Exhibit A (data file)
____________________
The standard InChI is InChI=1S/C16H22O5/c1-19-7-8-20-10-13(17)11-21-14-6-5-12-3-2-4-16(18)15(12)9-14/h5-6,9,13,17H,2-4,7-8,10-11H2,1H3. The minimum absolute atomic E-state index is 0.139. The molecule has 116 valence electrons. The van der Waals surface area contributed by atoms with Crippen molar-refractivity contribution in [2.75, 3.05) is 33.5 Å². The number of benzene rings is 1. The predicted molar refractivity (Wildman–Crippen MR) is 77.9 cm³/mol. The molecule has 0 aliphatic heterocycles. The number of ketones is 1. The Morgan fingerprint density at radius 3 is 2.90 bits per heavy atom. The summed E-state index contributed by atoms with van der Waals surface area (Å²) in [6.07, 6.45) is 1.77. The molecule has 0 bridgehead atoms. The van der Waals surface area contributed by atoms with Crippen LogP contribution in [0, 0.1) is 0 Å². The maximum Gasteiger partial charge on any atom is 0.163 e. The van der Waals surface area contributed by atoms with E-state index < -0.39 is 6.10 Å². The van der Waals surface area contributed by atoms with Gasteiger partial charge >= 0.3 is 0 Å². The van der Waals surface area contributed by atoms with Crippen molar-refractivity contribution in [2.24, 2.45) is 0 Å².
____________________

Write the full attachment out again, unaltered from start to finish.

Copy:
The standard InChI is InChI=1S/C16H22O5/c1-19-7-8-20-10-13(17)11-21-14-6-5-12-3-2-4-16(18)15(12)9-14/h5-6,9,13,17H,2-4,7-8,10-11H2,1H3. The minimum absolute atomic E-state index is 0.139. The molecule has 116 valence electrons. The van der Waals surface area contributed by atoms with Crippen molar-refractivity contribution in [2.75, 3.05) is 33.5 Å². The number of benzene rings is 1. The predicted molar refractivity (Wildman–Crippen MR) is 77.9 cm³/mol. The molecule has 0 aliphatic heterocycles. The number of ketones is 1. The Morgan fingerprint density at radius 3 is 2.90 bits per heavy atom. The summed E-state index contributed by atoms with van der Waals surface area (Å²) in [6.07, 6.45) is 1.77. The molecule has 0 bridgehead atoms. The van der Waals surface area contributed by atoms with Crippen LogP contribution in [0, 0.1) is 0 Å². The maximum Gasteiger partial charge on any atom is 0.163 e. The van der Waals surface area contributed by atoms with E-state index < -0.39 is 6.10 Å². The van der Waals surface area contributed by atoms with Gasteiger partial charge >= 0.3 is 0 Å². The van der Waals surface area contributed by atoms with Crippen molar-refractivity contribution in [2.24, 2.45) is 0 Å².